I love literature and history and ideas and letters and even blogs. I love the flow of information and narrative and personality that writing enables. Plus, I teach and practice writing.
Consequently, I spend a lot of time thinking about what makes for good writing, and that leads me, in turn, to wonder about just what writing is. What is its nature?
How, after all, can I asses a student’s writing if I dont’ know what it is? How can I strive to perfect my own writing if I don’t understand what writing is?
I suppose there is a practical element that can be accomplished perfectly fine without knowing the nature of writing. For example, if I learn grammar I’ll be able to write better.
However, if I don’t have a higher reason for learning grammar than that it usually helps, then grammar itself loses its place. In time, it degenerates into a question of usage and loses its soul.
And that, in turn, undercuts the writing of the generation that doesn’t learn grammar after its own nature.
So I want to know, not only how to deal with immediate practical problems as they arise, not only techniques of writing. I want to know its nature. That way I’ll be able to sniff out techniques myself.
Even more, I’ll be less likely to miss crucial skills or elements related to writing. Maybe what follows will sufficiently illustrate this point.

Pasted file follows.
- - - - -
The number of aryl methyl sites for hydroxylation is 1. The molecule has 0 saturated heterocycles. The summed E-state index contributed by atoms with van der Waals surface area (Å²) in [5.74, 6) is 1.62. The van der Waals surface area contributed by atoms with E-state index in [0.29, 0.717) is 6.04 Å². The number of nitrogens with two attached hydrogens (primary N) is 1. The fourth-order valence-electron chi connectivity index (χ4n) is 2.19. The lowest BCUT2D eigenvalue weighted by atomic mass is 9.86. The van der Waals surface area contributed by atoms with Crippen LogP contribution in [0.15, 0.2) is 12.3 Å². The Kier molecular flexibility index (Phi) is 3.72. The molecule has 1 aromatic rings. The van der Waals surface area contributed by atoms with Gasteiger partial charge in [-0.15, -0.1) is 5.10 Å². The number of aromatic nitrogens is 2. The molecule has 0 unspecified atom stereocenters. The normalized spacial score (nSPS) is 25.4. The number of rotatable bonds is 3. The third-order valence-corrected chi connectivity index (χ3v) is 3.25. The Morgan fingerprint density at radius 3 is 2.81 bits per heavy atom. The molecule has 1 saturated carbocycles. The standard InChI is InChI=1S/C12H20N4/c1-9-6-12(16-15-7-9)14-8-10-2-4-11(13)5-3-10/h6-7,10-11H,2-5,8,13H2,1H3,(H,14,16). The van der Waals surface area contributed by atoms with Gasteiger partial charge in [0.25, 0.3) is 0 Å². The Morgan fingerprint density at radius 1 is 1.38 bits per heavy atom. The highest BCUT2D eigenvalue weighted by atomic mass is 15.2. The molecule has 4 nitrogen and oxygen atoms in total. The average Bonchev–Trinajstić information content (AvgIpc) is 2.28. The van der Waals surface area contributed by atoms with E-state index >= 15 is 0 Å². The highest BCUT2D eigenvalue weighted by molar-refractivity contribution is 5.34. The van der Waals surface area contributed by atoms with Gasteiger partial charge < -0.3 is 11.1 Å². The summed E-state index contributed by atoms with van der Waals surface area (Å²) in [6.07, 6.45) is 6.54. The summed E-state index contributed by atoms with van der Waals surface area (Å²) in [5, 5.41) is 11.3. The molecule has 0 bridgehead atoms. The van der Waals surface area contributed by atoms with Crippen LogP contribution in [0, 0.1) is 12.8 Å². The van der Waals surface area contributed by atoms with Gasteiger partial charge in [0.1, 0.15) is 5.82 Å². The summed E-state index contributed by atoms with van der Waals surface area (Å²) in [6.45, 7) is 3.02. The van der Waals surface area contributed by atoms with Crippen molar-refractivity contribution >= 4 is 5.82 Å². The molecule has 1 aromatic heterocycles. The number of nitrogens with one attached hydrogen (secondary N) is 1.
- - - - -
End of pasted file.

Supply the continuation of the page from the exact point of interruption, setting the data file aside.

This is true of any art or skill. If I get into its soul and essence, I get it. I know what needs to be done almost intuitively. But if I am governed by techniques and can’t see their relation to the nature of the art, I’ll always be bound to the techniques, unable to discern the propriety and fittingness of their use.
So let me propose a definition for writing, awkward sounding at first, but an attempt to be both precise and exhaustive:
Writing is the overflow of the soul into a pattern of words encoded in visual symbols (letters or hierogliphs) for the purpose of communication.
If you consider this definition closely, you’ll discover three general elements, each of which must be attended to for a writer to achieve true excellence.
First, the writer needs a soul that is overflowing. Second, he needs to be able to use words well to contain that overflow of the soul. Third, he needs to use those words to communicate with others.
Most writing programs, maybe all of them, necessarily focus on the second, technical, side of writing. They assume the prerequisites of spelling, grammar, and punctuation, as well they ought. They add to these necessary foundations the structure of an essay, a novel, a story, etc. and provide advice on how to fill out the parts of the text.
Then they teach style, usually providing somewhat random tips that the writer or even most writers find helpful when looking for the apt expression.
You can usually find communication, the third element, included under the technical, when a program teaches the writer to attend to his audience. For that reason, I simplify by combining the second and third elements into one, which I call the craft of writing.
However, if I believe a person can learn to write merely by focusing on the technical craft of writing, I am mistaken. And I’m probably mistaken because I was so focused on the practical side of teaching or learning writing that I didn’t attend to the nature of writing itself.
I failed to recognize that writing is the “overlow of the soul.”
And that means the soul needs to be filled to overflowing. Perhaps it seems ironic, but this part of teaching writing really isn’t very difficult. It’s time-consuming, but it’s not what I would call difficult.